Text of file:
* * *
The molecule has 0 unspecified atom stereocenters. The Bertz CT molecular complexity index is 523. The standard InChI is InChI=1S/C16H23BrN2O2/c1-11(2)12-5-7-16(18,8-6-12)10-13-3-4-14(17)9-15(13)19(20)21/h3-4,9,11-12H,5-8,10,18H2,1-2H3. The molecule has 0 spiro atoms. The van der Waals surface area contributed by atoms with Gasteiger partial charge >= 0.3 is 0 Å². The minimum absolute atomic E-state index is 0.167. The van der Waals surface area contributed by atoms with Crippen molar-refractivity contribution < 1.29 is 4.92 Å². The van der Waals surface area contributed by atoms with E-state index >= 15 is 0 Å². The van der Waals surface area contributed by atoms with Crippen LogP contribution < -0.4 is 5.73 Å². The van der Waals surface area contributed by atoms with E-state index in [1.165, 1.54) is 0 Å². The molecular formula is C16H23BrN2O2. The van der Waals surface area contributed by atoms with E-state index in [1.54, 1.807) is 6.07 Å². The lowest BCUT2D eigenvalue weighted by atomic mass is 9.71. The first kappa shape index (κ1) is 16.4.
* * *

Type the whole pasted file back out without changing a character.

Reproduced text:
The molecule has 0 unspecified atom stereocenters. The Bertz CT molecular complexity index is 523. The standard InChI is InChI=1S/C16H23BrN2O2/c1-11(2)12-5-7-16(18,8-6-12)10-13-3-4-14(17)9-15(13)19(20)21/h3-4,9,11-12H,5-8,10,18H2,1-2H3. The molecule has 0 spiro atoms. The van der Waals surface area contributed by atoms with Gasteiger partial charge >= 0.3 is 0 Å². The minimum absolute atomic E-state index is 0.167. The van der Waals surface area contributed by atoms with Crippen molar-refractivity contribution < 1.29 is 4.92 Å². The van der Waals surface area contributed by atoms with E-state index >= 15 is 0 Å². The van der Waals surface area contributed by atoms with Crippen LogP contribution < -0.4 is 5.73 Å². The van der Waals surface area contributed by atoms with E-state index in [1.165, 1.54) is 0 Å². The molecular formula is C16H23BrN2O2. The van der Waals surface area contributed by atoms with E-state index in [1.54, 1.807) is 6.07 Å². The lowest BCUT2D eigenvalue weighted by atomic mass is 9.71. The first kappa shape index (κ1) is 16.4.